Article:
Alberta sets clean-up date for underground oil and gas wells

The province starts screening for the toxic chemicals leaking from old wells as it attempts to meet its own contamination goals

Alberta is set to become the first Canadian province to force oil and gas industry to pay for the clean-up of old wells and water supplies in an effort to comply with their own pollution standards.

The province has been developing a plan to reduce the leakage of toxic chemicals from outdated wells in a plan that has taken more than a decade to develop.

The criteria defining when abandoned wells must be cleaned up – or required to be remediated – has been unclear, leading to cases where the province has proposed illegal provisions and has fined companies.

The new rules require companies to alert the government if they discover one or more of three chemicals leaking into water supplies. These chemicals include ATB-3, a common, hydrocarbons-based fluid used in drilling and hydraulic fracturing fluids.

In 2017, the province temporarily introduced the new rules as part of their effort to meet their own pollution cleanup goals. An official with the province told the Guardian last summer that companies had since submitted a large number of applications to complete remediation by setting up filtration systems to separate the contaminants from water.

Now the Alberta Energy Regulator has announced it will add more details to the criteria for when the pollutant must be cleaned up and where they must be located on the properties of the companies.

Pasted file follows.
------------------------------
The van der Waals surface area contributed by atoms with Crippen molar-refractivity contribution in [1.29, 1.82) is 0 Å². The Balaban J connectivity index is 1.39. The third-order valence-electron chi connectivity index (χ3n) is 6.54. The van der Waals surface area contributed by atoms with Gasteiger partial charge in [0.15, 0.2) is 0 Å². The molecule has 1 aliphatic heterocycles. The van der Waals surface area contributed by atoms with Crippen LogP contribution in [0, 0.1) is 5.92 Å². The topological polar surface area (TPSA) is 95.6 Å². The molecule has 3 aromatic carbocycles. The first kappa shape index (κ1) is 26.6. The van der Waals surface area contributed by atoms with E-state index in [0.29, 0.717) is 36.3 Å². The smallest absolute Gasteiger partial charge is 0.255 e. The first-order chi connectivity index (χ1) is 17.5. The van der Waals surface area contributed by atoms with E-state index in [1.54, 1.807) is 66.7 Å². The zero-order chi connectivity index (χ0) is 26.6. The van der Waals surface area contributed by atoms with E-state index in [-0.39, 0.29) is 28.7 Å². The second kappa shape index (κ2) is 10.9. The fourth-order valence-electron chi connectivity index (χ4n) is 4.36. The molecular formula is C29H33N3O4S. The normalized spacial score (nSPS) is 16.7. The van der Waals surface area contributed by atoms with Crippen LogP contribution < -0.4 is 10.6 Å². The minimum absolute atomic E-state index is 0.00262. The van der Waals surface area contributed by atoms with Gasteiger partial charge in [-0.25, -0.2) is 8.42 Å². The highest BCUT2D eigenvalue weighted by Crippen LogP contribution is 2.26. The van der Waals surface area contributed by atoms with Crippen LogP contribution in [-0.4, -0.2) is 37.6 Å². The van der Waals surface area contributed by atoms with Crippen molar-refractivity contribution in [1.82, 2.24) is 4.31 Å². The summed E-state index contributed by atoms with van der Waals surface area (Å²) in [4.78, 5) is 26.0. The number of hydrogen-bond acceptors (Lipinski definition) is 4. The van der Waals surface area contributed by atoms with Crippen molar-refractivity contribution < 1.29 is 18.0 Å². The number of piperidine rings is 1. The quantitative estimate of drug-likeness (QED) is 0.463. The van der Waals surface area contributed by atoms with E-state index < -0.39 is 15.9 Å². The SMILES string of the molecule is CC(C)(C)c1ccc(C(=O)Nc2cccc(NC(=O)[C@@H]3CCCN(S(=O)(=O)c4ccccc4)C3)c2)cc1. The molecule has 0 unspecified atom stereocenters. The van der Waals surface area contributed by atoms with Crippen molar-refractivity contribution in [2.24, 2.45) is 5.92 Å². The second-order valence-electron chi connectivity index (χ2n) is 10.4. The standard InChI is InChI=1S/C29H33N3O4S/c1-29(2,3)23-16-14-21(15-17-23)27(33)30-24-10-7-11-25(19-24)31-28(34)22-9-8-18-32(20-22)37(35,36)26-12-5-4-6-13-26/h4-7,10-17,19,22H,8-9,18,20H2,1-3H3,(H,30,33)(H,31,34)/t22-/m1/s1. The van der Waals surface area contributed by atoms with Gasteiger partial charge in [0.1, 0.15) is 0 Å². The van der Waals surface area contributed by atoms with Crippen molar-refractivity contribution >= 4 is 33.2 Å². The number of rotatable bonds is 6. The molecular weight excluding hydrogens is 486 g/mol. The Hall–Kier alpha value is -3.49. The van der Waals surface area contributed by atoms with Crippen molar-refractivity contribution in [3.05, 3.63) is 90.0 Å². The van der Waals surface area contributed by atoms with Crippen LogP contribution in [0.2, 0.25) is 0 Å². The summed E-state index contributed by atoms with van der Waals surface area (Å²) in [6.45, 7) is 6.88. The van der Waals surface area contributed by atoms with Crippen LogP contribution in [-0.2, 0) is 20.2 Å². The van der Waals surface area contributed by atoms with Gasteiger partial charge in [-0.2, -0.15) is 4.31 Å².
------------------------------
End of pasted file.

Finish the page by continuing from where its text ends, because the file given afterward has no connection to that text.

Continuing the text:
“The primary purpose of these new guidelines is to ensure industry is complying with its obligation to clean up and maintain its current operations,” the regulator’s acting executive director, Alexandra Brodsky, told the Guardian.

But critics say the rules could limit access to land by applicants and conservation groups.

“Alberta’s new plan is a logical part of a new focus on reclaiming old wells to remove contaminants, but allowing the government to decide which applicants get a chance to remediate land they didn’t acquire will always be the Achilles heel of pipeline safety,” Sarah Kendzior, the director of the Alberta-based West Prairie Environmental Law Association, said.

“Every property is unique and must be treated differently. Racketeering by the government means not everyone can clean up their land. And there will always be the next round of pipeline spills.”

Mark Braden, an engineer at the Canadian oil and gas research organisation Ecojustice, said the new regulations should have been established years ago.

“By their own energy standards the Alberta government has less of a stable supply of water than any other oil-producing province,” he said. “These regulations are simply not up to the task and other jurisdictions should follow its lead.”

The changes come in an Alberta election that could see the centre-left New Democratic party return to power after 44 years.

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